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Why is stimulus by one type of government better than the other?

Perhaps someone should ask that question at the next Republican Presidential debate, which they seem to have every week or so.

Gov. Rick Perry’s record of creating jobs with taxpayer money is coming under greater scrutiny because of his presidential campaign.

Perry is trying to deflect criticism of inflated job numbers and cronyism from the right and the left, from The Wall Street Journal to The New Republic and, of course, from his presidential rivals.

This is hardly news in Texas, where the Legislature this year ordered greater oversight of Perry’s management of economic development funds in the wake of a critical audit and outside evaluations of his jobs record. But past criticisms are amplified by presidential politics, particularly when some conservative voters are questioning the wisdom of spending taxpayer dollars to choose winners and losers in the business and technology arena.

Perry’s use of tax dollars for job creation is even being compared with the Obama administration’s $535 million loan guarantee to the failed solar company Solyndra.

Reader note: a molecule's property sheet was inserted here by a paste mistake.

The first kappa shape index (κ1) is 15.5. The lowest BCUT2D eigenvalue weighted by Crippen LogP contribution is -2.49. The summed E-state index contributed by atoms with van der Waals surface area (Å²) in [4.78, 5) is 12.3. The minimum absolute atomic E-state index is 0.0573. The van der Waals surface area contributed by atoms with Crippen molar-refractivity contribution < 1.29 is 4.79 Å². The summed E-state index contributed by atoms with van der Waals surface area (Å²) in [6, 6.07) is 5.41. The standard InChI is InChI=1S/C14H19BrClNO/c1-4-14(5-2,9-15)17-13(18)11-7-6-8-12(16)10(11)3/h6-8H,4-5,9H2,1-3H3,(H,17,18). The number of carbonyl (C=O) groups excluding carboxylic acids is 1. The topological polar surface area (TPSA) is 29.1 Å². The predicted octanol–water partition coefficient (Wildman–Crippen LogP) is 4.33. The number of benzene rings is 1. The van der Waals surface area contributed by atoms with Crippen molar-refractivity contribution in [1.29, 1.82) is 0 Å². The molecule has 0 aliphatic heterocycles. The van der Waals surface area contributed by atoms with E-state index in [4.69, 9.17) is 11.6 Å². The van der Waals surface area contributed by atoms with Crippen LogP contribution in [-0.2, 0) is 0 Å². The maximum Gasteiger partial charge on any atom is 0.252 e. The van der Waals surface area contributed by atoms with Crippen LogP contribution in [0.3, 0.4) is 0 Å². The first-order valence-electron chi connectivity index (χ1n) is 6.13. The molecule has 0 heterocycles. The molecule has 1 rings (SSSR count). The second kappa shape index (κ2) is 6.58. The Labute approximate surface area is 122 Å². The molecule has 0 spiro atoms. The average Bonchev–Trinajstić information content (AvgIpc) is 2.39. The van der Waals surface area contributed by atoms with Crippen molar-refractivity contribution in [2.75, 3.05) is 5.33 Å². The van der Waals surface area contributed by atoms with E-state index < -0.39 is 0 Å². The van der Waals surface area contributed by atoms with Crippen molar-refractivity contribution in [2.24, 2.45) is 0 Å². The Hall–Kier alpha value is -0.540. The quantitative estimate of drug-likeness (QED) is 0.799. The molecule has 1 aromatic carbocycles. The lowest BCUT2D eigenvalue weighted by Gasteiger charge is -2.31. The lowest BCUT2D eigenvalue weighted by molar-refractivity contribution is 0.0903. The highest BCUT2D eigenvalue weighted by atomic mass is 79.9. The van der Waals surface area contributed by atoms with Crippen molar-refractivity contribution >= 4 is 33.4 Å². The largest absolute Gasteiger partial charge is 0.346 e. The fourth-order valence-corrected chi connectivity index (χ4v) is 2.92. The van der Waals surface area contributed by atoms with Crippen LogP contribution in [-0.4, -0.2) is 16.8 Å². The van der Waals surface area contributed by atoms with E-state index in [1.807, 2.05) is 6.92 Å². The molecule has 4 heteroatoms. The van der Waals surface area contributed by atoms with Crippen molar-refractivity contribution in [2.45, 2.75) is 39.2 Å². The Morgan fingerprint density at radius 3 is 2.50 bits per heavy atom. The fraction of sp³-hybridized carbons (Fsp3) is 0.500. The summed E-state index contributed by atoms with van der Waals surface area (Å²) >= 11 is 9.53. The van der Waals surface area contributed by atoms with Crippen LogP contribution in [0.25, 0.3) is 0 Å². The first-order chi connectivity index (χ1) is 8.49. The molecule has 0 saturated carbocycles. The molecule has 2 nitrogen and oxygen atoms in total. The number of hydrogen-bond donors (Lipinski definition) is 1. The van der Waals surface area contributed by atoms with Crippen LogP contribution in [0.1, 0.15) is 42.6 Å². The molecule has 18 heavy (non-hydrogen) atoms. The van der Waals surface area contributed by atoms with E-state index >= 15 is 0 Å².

During this week’s GOP presidential debate, Perry said it was OK for him to do it, but not President Barack Obama.

“I don’t think the federal government should be involved in that type of investment, period,” he said. “If the states want to do that, that’s fine for states to do that.”

I get that this is a “federalism” issue for Perry, insofar as he actually understands these things, and I get that Republicans hate the federal government – well, they hate it when they’re not in charge of it, anyway. What I want to know is whether there’s any actual economic argument here on Perry’s part. Is there any reason beyond his own political self-interest here to claim that only state governments, and not the federal government, should use public money to spur job creation? If the claim is that one has a better track record of results than the other, which may be implicit here, is there any empirical evidence to back that up? I suspect the answer is No, and I daresay that in the godforsaken event that Rick Perry gets elected President he’ll find ways to steer money to his cronies in the name of job creation. I just would like to see him get pushed on that, for the entertainment value if nothing else.

Another way to put this is to say that Perry isn’t arguing he can do a better job creating jobs than President Obama, he’s saying he shouldn’t be allowed to try it at all as President because it’s best left to the states. Again, I’m sure the first time he proposed a business tax cut of some kind and claimed it would help create jobs, it will be because he’ll also claim that’s totally different from any other method of using taxpayer money to create jobs. Or something, I have no idea what twisted rationale he’d come up with. Not that it really matters, because as this story shows he’ll just make up numbers to support his claims anyway. Read the rest for the details on that.

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